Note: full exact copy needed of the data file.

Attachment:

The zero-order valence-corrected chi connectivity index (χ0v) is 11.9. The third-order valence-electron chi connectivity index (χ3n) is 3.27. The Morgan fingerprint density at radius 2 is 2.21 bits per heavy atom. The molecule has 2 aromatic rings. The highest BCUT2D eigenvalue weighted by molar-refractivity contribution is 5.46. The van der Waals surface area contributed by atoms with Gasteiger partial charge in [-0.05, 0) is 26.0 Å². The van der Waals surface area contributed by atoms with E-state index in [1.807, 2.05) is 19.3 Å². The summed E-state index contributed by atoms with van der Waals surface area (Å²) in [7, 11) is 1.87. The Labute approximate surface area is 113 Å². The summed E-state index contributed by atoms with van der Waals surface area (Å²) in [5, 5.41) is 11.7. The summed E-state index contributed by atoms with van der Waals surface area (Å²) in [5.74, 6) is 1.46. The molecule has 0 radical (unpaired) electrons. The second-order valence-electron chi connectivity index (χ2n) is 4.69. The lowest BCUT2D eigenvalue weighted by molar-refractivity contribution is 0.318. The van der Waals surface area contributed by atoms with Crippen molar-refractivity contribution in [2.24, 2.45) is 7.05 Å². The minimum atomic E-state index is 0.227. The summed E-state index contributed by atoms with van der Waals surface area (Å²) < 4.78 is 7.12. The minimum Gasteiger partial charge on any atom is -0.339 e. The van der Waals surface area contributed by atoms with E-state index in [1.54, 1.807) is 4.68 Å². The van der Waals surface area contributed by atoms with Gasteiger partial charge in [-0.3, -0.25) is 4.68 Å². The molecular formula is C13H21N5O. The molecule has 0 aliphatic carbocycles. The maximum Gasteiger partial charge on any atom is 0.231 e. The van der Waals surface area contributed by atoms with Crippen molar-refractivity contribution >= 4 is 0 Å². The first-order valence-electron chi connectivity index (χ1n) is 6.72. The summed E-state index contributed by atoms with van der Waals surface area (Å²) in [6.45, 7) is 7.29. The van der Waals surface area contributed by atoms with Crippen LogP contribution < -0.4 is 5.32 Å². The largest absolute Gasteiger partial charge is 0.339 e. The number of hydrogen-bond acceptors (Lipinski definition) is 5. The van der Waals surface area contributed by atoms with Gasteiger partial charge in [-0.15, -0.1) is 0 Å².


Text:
The zero-order valence-corrected chi connectivity index (χ0v) is 11.9. The third-order valence-electron chi connectivity index (χ3n) is 3.27. The Morgan fingerprint density at radius 2 is 2.21 bits per heavy atom. The molecule has 2 aromatic rings. The highest BCUT2D eigenvalue weighted by molar-refractivity contribution is 5.46. The van der Waals surface area contributed by atoms with Gasteiger partial charge in [-0.05, 0) is 26.0 Å². The van der Waals surface area contributed by atoms with E-state index in [1.807, 2.05) is 19.3 Å². The summed E-state index contributed by atoms with van der Waals surface area (Å²) in [7, 11) is 1.87. The Labute approximate surface area is 113 Å². The summed E-state index contributed by atoms with van der Waals surface area (Å²) in [5, 5.41) is 11.7. The summed E-state index contributed by atoms with van der Waals surface area (Å²) in [5.74, 6) is 1.46. The molecule has 0 radical (unpaired) electrons. The second-order valence-electron chi connectivity index (χ2n) is 4.69. The lowest BCUT2D eigenvalue weighted by molar-refractivity contribution is 0.318. The van der Waals surface area contributed by atoms with Crippen molar-refractivity contribution in [2.24, 2.45) is 7.05 Å². The minimum atomic E-state index is 0.227. The summed E-state index contributed by atoms with van der Waals surface area (Å²) < 4.78 is 7.12. The minimum Gasteiger partial charge on any atom is -0.339 e. The van der Waals surface area contributed by atoms with E-state index in [1.54, 1.807) is 4.68 Å². The van der Waals surface area contributed by atoms with Gasteiger partial charge in [-0.3, -0.25) is 4.68 Å². The molecular formula is C13H21N5O. The molecule has 0 aliphatic carbocycles. The maximum Gasteiger partial charge on any atom is 0.231 e. The van der Waals surface area contributed by atoms with Crippen molar-refractivity contribution >= 4 is 0 Å². The first-order valence-electron chi connectivity index (χ1n) is 6.72. The summed E-state index contributed by atoms with van der Waals surface area (Å²) in [6.45, 7) is 7.29. The van der Waals surface area contributed by atoms with Crippen LogP contribution < -0.4 is 5.32 Å². The largest absolute Gasteiger partial charge is 0.339 e. The number of hydrogen-bond acceptors (Lipinski definition) is 5. The van der Waals surface area contributed by atoms with Gasteiger partial charge in [-0.15, -0.1) is 0 Å².